Women, Infants, and Children (WIC) Program


Women, Infants, and Children (WIC) Program

Supporting healthy weight and nutrition from pregnancy through the first five years

The Special Supplemental Nutrition Program for Women, Infants, and Children (WIC) is one of the nation’s largest federal nutrition programs, serving approximately 6.3 million people, including about half of all infants born in the United States. WIC helps low-income pregnant, postpartum, and breastfeeding women, infants, and children up to age 5 achieve and maintain a healthy weight by providing healthy foods and nutrition education; promoting breastfeeding and supporting nursing mothers; and providing healthcare and social-service referrals. WIC was funded at $6.17 billion in FY18, with $60 million designated for breastfeeding initiatives, and $18.5 million directed to the WIC Farmers’ Market Nutrition Program that provides fresh, locally grown produce to participants. The U.S. Department of Agriculture administers the funds and state agencies execute the program.

The WIC food package is required by law to be periodically re-evaluated to ensure it aligns with the latest U.S. Dietary Guidelines. In 2009, the WIC food package was updated to include more fruits, vegetables, whole grains, and lower-fat milk. Research shows that, following the changes, WIC participants are buying and eating more fruits, vegetables, whole grains, and low-fat dairy products. National obesity rates for 2- to 4-year-old children on WIC declined from 15.9 percent in 2010 to 13.9 in 2016.


• States should continue to work towards achieving WIC Electronic Benefit Transfer (EBT) by 2020.

• As the WIC food package is revised by USDA, all recommendations should be scientifically based.

• The Centers for Medicare and Medicaid Services should continue to support WIC for its role in lead screening.

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WIC Food Package

In 2009, based on the Institute of Medicine’s recommendations, USDA updated the WIC food package to include more fruits, vegetables,whole grains, and lower-fat milk, with the goal of improving children’s health and nutrition. A study conducted by Healthy Eating Research, a national program of the Robert Wood Johnson Foundation, found significant decreases in purchases of calories, sodium, fat, sugar, refined grains, grain-based desserts, high-fat milk, and sugary drinks among low-income families with preschool-age children following these updates. It also found increases in fruits and vegetables purchases, concluding that the updated WIC food package may encourage participating families to make healthier choices.

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Featured Studies and Resources


WIC Food Vouchers

Healthy Eating Research evaluated the impact of the 2009 WIC food package changes on corner stores, convenience stores, and bodegas in two lower-income North Philadelphia neighborhoods. The evaluation found that the changes prompted those stores to begin carrying fruits, vegetables, whole-grain products, and other healthy foods, which also prompted non-WIC participating stores in the area to carry healthier foods.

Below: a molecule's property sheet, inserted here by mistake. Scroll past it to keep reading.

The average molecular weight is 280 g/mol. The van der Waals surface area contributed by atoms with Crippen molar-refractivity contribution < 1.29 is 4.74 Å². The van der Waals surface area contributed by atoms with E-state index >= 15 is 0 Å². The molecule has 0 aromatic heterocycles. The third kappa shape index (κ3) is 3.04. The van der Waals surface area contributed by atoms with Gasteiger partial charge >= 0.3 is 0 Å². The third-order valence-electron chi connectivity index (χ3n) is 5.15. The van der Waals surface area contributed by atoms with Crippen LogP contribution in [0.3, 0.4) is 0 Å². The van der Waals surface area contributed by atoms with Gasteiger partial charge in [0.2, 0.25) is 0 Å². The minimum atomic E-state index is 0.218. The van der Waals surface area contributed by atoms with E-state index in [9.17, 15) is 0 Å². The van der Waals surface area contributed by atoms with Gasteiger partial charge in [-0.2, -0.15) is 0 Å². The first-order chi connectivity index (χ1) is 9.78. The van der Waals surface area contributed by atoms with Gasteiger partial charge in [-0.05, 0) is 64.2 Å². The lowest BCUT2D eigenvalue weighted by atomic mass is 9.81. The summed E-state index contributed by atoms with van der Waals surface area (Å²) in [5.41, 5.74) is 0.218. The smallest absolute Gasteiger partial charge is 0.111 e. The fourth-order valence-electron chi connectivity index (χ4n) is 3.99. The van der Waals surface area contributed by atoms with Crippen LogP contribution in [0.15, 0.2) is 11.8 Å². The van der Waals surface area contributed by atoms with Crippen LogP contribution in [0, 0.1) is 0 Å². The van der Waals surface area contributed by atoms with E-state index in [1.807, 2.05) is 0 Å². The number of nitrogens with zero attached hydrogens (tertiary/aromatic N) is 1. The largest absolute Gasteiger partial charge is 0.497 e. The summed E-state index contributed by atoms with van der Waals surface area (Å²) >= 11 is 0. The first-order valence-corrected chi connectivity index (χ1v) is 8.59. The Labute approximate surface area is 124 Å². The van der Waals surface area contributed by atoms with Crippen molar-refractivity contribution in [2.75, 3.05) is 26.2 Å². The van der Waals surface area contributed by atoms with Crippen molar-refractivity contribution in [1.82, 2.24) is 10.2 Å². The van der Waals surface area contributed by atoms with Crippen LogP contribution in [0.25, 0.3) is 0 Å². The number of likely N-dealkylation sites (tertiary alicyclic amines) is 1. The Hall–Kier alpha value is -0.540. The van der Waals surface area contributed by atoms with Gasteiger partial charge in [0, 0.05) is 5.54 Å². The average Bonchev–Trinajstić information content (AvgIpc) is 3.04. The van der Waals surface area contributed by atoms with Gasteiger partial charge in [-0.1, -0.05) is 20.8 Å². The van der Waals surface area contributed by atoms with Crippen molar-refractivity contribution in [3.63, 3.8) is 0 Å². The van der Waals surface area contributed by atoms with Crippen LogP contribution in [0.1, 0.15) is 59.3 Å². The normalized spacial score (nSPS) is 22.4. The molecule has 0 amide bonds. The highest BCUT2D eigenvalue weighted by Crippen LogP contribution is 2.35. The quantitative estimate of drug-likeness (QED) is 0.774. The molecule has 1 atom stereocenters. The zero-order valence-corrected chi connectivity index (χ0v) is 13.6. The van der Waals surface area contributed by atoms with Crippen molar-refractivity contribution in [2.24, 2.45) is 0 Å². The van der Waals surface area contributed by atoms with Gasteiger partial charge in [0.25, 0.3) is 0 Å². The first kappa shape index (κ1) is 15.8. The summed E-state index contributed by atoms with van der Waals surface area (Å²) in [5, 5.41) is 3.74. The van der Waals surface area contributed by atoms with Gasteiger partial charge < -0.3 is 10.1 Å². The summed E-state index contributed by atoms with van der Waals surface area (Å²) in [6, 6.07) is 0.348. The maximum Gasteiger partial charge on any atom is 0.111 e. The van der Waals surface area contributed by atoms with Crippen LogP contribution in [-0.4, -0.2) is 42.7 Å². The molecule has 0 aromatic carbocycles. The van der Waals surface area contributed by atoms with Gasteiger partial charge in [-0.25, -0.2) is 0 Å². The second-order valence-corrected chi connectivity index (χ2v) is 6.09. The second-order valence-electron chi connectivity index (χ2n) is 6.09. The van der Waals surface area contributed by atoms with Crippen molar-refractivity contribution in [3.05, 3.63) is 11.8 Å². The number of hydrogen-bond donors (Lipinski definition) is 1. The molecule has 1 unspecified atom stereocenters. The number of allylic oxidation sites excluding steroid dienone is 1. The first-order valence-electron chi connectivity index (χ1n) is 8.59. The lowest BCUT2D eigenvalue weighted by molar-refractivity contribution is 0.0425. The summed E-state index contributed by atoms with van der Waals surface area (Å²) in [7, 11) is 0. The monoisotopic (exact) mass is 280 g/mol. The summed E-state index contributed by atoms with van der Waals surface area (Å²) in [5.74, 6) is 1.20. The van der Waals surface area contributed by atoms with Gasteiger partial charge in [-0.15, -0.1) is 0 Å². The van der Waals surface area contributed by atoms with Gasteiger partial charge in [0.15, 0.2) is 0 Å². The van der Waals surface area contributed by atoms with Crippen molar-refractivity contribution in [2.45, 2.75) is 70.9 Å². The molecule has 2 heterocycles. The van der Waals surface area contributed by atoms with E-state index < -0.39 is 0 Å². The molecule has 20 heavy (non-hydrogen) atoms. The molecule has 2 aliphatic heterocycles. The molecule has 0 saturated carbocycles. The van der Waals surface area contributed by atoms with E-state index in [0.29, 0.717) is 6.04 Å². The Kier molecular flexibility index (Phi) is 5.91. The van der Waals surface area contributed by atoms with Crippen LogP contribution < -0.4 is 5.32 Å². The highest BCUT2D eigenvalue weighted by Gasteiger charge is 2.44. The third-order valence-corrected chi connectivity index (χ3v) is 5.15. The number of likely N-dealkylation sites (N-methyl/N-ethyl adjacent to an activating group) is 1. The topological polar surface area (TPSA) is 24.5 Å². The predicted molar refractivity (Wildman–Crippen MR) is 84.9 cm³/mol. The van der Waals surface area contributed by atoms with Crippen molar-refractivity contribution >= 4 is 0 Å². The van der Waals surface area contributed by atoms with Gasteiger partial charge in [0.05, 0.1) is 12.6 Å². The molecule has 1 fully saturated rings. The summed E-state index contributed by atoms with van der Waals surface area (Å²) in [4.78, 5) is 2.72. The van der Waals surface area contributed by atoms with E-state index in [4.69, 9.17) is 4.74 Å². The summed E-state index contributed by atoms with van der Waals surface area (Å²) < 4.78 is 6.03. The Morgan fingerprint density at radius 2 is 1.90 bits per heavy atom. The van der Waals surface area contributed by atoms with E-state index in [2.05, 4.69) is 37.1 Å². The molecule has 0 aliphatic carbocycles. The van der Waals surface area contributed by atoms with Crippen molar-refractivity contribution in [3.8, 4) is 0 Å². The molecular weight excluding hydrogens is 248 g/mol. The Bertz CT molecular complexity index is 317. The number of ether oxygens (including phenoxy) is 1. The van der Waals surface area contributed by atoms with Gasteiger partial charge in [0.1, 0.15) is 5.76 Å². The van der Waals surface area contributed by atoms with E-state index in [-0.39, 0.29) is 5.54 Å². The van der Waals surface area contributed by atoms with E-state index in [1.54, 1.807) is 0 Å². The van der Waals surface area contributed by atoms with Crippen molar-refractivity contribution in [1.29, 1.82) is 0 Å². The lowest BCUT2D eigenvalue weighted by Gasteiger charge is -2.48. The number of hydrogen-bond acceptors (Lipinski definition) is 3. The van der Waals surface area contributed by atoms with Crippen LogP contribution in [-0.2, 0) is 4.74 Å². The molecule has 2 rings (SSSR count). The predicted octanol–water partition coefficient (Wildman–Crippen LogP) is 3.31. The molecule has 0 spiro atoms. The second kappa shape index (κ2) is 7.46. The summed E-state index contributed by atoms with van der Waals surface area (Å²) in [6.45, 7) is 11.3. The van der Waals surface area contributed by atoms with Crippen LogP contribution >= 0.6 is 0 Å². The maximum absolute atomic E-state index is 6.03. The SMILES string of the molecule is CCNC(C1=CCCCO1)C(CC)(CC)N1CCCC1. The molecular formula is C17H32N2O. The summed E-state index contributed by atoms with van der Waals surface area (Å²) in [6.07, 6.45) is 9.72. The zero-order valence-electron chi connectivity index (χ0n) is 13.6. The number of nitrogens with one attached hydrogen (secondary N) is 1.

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Updated Nutrition Recommendations

In 2017, the National Academies of Sciences, Engineering and Medicine issued nutrition recommendations for the WIC food package, which include providing more fish; increasing whole grains, fruits, and vegetables; and reducing sodium and saturated fat. The recommendations are expected to “improve both the attractiveness of the program to participants and its success in meeting the WIC program’s goals.”

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Obesity Declines Among WIC Participants Ages 2 to 4

The new data show that overall obesity rates among children participating in WIC declined from 15.9 percent in 2010 to 13.9 percent in 2016, with statistically significant decreases among all racial and ethnic subgroups.


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Fast Facts


31 states and three U.S. territories reported obesity rate declines among 2-to-4 year olds participating in WIC between 2010 and 2014.

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Percentage of overweight and obesity among children enrolled in WIC, a decrease from 32.5 percent in 2010. 

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Number of infants and children who received WIC benefits in 2018.

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Data to Share

According to the CDC, potential factors that may have contributed to the decline in obesity rates among 2-to-4 year olds on WIC between 2010 and 2014 include: updated nutrition standards to WIC food packages and revisions to promote breastfeeding.
Research shows that, following the 2009 revisions to the WIC food package, WIC families purchased food that contained significantly fewer calories, and less sodium, fat and added sugars.
The WIC’s Farmers’ Market Nutrition Program serves more than 1.7 million WIC participants; in FY2017, 16,815 farmers, 3,312 farmers’ markets and 2,367 roadside stands were authorized to accept benefits.
A study found that WIC participants who received longer postpartum benefits were less likely to have obesity in their next pregnancy.